Fun Stops on the Highways and Byways of America
The Big Texan: Amarillo, Texas, I-40 (near Route 66)
We readily admit that the Big Texan looks like a quintessential tourist trap with its towering cowboy signage, its long horned limousine and its 72-ounce steak challenge. However, with a raving fan on the Marathon team, we hear their from-scratch menu and their ample photo opportunities are a can’t-miss experience. Whether you go in the morning for a Texas-sized breakfast (Miki recommends the Grand Buffet that has everything you’d expect plus some tasty enchiladas) or stop in for a light snack of Howlers (deep fried jalapenos) and sweet tea, you’re going to leave satisfied. After your meal, perfect your Texas saunter on the way to the fudge counter, gift shop, bar or arcade. If you’re traveling with some shorter furry family members, let them stretch their legs in the enclosed dog park. We know some of you travel with horses. Let them stretch at the complimentary Horse Motel while you dine. If you’re looking for an overnighter, we hear they just opened up the Amarillo Ranch RV Park.
South of the Border: Hamer, South Carolina, off Hwy. 301 near I-95
If you’re looking for a good stretch, a game of mini-golf (they have two championship miniature golf courses featuring 18 holes each), video arcade, reptile lagoon or shopping center, this highway truck stop has you covered. Good for an overnight stop, they also feature a 100-site campground with full hook-ups. For just a dollar, you can go to the top of the 200-foot Sombrero Observation Tower for a great view and photo opp.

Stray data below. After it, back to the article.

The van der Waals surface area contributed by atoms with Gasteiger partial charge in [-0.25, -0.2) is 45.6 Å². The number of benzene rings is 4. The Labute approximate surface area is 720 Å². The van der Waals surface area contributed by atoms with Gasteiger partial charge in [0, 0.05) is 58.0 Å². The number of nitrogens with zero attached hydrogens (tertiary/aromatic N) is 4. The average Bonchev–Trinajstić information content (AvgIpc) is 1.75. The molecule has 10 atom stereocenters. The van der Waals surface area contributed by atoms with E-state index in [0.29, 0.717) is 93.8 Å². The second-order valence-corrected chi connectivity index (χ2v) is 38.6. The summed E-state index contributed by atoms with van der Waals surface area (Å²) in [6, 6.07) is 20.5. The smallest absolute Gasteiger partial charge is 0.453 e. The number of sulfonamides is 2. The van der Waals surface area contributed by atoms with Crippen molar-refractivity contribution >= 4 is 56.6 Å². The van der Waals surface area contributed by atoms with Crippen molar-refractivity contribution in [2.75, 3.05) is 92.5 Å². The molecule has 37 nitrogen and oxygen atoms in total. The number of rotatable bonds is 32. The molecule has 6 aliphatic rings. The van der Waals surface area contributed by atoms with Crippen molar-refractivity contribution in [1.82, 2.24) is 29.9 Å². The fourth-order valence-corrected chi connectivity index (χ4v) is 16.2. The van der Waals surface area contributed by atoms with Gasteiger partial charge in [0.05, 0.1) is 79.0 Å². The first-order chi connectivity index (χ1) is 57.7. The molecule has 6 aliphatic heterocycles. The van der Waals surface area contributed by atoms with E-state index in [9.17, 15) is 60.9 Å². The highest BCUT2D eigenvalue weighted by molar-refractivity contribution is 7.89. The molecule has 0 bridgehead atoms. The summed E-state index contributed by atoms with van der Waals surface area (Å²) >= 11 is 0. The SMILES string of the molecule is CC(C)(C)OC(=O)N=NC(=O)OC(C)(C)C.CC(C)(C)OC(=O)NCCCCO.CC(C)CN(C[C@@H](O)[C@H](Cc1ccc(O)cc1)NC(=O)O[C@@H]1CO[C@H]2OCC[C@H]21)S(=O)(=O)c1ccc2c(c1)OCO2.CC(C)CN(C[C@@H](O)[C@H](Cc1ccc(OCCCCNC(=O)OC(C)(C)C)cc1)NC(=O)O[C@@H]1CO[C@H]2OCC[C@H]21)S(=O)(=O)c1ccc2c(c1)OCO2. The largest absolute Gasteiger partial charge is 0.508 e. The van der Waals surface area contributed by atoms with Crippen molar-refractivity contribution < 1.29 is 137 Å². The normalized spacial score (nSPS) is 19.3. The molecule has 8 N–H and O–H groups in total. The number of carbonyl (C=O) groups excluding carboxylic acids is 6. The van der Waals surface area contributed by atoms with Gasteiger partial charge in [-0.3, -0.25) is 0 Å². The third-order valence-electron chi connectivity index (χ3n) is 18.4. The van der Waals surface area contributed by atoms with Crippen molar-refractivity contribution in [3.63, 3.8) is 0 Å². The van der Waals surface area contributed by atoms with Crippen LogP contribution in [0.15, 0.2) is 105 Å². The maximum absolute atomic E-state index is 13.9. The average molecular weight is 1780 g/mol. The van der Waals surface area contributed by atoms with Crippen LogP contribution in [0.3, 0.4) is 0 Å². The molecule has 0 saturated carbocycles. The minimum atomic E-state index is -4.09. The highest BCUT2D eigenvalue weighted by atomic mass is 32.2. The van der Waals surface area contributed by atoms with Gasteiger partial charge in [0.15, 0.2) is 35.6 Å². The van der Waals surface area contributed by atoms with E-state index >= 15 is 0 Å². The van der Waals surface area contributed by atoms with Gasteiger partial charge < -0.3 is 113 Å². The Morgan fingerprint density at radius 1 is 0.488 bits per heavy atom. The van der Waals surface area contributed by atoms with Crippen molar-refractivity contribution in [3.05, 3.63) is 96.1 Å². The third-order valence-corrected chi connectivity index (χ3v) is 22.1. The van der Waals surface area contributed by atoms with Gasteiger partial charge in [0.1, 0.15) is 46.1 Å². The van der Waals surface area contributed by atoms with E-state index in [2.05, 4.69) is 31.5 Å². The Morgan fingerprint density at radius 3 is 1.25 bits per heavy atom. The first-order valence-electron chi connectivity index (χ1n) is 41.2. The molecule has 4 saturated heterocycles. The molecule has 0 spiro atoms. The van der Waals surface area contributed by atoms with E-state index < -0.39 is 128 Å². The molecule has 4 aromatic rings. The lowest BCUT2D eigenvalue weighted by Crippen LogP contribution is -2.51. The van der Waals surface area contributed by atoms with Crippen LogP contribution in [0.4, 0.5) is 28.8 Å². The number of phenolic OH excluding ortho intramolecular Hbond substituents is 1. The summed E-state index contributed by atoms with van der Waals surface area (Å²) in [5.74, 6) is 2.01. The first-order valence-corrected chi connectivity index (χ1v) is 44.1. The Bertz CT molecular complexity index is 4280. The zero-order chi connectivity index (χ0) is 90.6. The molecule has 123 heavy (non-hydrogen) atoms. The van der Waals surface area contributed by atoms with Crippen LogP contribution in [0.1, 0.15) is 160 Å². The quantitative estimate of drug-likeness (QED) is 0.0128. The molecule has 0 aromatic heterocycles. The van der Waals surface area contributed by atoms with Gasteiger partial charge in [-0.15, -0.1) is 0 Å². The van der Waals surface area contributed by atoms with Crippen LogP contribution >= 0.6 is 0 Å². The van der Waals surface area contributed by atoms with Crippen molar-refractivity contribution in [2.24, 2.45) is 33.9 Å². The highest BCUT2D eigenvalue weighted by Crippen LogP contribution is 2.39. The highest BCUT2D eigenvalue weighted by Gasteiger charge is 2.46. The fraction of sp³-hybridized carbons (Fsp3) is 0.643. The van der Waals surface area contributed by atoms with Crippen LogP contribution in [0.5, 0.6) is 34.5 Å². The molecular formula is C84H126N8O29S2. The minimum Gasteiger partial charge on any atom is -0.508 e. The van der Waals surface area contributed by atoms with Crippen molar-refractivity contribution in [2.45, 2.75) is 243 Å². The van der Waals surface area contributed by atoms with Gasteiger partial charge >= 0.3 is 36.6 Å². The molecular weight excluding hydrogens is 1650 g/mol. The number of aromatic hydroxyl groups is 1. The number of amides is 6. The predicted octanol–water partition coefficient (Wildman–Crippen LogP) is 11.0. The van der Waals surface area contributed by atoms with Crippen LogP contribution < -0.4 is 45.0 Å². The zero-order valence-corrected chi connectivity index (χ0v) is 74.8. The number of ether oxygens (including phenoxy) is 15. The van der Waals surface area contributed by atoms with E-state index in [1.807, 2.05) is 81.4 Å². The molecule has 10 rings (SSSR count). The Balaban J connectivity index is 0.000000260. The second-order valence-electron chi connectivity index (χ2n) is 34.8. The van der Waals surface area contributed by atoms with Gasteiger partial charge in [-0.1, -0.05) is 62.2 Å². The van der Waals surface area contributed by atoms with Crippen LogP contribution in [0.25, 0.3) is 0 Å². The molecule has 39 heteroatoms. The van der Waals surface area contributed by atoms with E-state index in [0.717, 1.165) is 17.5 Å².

Harris Ranch Inn & Restaurant: Coalinga, Calif., off I-5
Right off I-5, between San Francisco and Los Angeles, we hear you’ll find ample parking and excellent food at the Harris Ranch Inn & Restaurant, adjacent to the Harris Ranch Airport. It’s so popular, in fact, it has its own runway just to serve the establishment. Meals are not only made from scratch, but many of the ingredients are harvested locally – very locally. Boasting their own “Homegrown Harris Ranch Restaurant Reserve Beef,” they also grow their own herbs. Almonds, garlic, pistachios, pomegranates and yams come from their backyard as the Harris family has been farming for over 100 years. Be sure to save some room for desert as their pies, cakes and pastries are made on-site from scratch daily.
Walcott, Iowa: I-80, exit 284
The World’s Largest Truck Stop, you’ll find a dentist, a barber shop, chiropractor, movie theatre, workout room, laundry facilities, food court, convenience store, custom embroidery and vinyl shop, pet wash, trucking museum, 300-seat restaurant with 50-foot salad bar and more. Easy to get to, easy to park, Iowa 80 has plenty to offer.
Lambert’s Café: Sikeston and Ozark, MO and Foley, AL
Relocated from southeast Missouri to our little oasis in Oregon, one of Marathon’s own tells us that Lambert’s Café is loved by locals and tourists alike. Known for its down home food, generous portions and its “throwed” rolls, Lambert’s provides not only a hearty meal, but also an experience. Servers, some with a history of pitching baseball, throw steaming hot, buttery rolls across the restaurant to waiting patrons. Although this is reason enough to stop, it gets better. Be sure to come hungry because not only does your meal come with a generous main course and two or three sides, and we do mean generous, it also comes with unlimited “pass arounds.” Servers come to your table with pots and kettles to serve the likes of macaroni and tomatoes, fried potatoes and onions, black-eyed peas, fried okra, apple butter and hot rolls and sorghum. Our assistant marketing manager endorses the chef salad in a bread bowl she claims is as big as her head. She also recommends the from-scratch chicken and dumplings as well as the fried catfish. However, with offerings such as ribeye steak, meatloaf, BBQ pulled pork sandwich and hog jowl, you really can’t go wrong. One word of warning, they don’t take credit or debit cards; they do, however, accept checks and cash.
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